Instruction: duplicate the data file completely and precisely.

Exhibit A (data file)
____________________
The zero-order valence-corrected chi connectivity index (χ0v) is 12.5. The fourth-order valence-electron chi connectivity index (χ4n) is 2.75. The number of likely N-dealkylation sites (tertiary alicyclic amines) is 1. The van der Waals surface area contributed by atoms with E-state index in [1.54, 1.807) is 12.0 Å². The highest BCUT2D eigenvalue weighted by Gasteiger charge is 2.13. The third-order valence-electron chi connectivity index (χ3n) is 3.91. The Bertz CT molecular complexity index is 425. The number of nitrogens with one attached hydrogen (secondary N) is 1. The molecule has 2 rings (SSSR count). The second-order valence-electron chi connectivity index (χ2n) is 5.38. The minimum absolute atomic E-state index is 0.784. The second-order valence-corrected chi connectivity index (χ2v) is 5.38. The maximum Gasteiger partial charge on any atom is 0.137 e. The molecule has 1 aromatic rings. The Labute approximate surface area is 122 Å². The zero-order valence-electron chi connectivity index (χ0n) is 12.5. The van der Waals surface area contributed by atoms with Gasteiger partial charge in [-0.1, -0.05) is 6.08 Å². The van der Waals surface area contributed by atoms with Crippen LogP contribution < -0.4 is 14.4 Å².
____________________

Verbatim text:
The zero-order valence-corrected chi connectivity index (χ0v) is 12.5. The fourth-order valence-electron chi connectivity index (χ4n) is 2.75. The number of likely N-dealkylation sites (tertiary alicyclic amines) is 1. The van der Waals surface area contributed by atoms with E-state index in [1.54, 1.807) is 12.0 Å². The highest BCUT2D eigenvalue weighted by Gasteiger charge is 2.13. The third-order valence-electron chi connectivity index (χ3n) is 3.91. The Bertz CT molecular complexity index is 425. The number of nitrogens with one attached hydrogen (secondary N) is 1. The molecule has 2 rings (SSSR count). The second-order valence-electron chi connectivity index (χ2n) is 5.38. The minimum absolute atomic E-state index is 0.784. The second-order valence-corrected chi connectivity index (χ2v) is 5.38. The maximum Gasteiger partial charge on any atom is 0.137 e. The molecule has 1 aromatic rings. The Labute approximate surface area is 122 Å². The zero-order valence-electron chi connectivity index (χ0n) is 12.5. The van der Waals surface area contributed by atoms with Gasteiger partial charge in [-0.1, -0.05) is 6.08 Å². The van der Waals surface area contributed by atoms with Crippen LogP contribution < -0.4 is 14.4 Å².